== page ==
Jody spends the entire movie being told she isn’t good enough; she isn’t turned out enough, her feet aren’t good enough, her body isn’t ideal for ballet. She is told to her face that maybe she should quit dance because she wasn’t good enough for any dance company. Jody starts to believe and internalise these words, her earlier confidence wilting away – what is the point of loving dance if you’re not good enough to do it for the rest of your life? Thus, as she struts to Canned Heat at the end, symbolically dressed in a red outfit and red pointe shoes, we see her passion reasserting itself and coming into full bloom. She sees her worth, and understands that while she may not be a perfect dancer, that isn’t really the point of dance.
Constantly in the movie, the characters are told to remember what keeps them in this dance space. When Eva (Saldana) finds herself struggling, her teacher tells her to remember that love for dance is what rights everything, Jody is comforted by Charlie after being rejected by Cooper, and he tells her to express everything she feels through dance.
Charlie himself communicates his feelings for Jody via dance, and while the ending of the performance has Jody choosing herself and her love for dance above everything, we end the movie knowing that Jody and Charlie would go on to have something together. What unites all these characters is their passion for dance, but sometimes you get too caught up thinking about your imperfections, or scared of wanting something so much only to fail in the end. This is very true for any passion in life. We get too entrenched in our external worries and ambitions that we forget why we started in the first place.
What the movie isn’t given enough credit for is its painting of the body struggles young women face, which is tenfold in the world of ballet. Jody is told she doesn’t have the right body, Emily (Victoria Born) is outright asked to leave because she is too big, one of the star dancers Maureen (Susan May Pratt) finds herself battling bulimia and a waning interest in dance. Maureen may have the feet, but she doesn’t have the heart, and decides to walk away, much to her mother’s horror.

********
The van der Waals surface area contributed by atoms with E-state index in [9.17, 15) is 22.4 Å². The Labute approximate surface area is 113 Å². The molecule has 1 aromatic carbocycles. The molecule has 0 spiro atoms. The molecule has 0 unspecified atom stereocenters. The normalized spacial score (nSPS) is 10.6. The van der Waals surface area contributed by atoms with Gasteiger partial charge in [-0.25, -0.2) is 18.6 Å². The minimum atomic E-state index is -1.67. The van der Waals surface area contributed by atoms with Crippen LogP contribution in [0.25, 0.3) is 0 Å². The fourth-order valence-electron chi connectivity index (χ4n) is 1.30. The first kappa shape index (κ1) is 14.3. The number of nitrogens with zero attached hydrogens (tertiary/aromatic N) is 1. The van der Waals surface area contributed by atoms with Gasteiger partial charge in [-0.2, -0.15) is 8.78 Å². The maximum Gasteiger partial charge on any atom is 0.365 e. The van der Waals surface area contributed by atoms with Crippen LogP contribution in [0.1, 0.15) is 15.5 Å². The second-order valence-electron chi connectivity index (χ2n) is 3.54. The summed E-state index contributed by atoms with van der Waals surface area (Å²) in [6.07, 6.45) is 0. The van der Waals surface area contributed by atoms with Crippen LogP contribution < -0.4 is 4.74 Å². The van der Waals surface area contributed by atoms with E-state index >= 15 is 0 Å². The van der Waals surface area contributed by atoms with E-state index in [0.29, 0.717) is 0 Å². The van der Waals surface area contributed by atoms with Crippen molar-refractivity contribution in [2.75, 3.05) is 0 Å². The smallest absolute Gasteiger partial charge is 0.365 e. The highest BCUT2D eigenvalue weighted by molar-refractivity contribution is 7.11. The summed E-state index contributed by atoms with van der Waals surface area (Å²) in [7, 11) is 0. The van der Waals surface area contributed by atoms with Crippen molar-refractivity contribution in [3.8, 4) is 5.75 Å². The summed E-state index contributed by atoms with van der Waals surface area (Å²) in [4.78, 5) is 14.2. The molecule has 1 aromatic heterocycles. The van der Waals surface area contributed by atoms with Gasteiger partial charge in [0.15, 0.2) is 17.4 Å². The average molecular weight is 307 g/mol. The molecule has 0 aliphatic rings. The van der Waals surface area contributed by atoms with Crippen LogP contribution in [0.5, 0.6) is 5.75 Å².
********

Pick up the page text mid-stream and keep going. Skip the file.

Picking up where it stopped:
Behind every child who gets into dance is a parent’s failed ambition of making it in the world of dance. Maureen’s mother wasn’t good enough for dance, so she placed all her hopes in Maureen, turning her into a mere vessel instead of seeing her as an individual. Maureen doesn’t have any sense of who she is outside of dance, and it is her relationship with Jim (Eion Bailey) that helps her see that she deserves to do something she loves.
While the movie places the characters in stereotypical boxes – Jody as the naive ingénue, Eva as the rebel – there is also something undeniably authentic about the world. We see the dancers smoke a lot (which is done to help keep their bodies trim), there is a whole sequence of them whacking pointed shoes, cutting them, pouring water over them, all in an effort to break them in. The camera often lingers on the feet of these dancers, bleeding blisters and all, showing us the ugly side to the dream. On the stage they are transcendent, but off the stage, they need to deal with fears of injury, competition and raging insecurities.
Center Stage doesn’t glorify dance, it shows you the hard work needed, and hits you with the hard dose of reality – all the work you put in may not amount to anything. Still, should you let that stop you?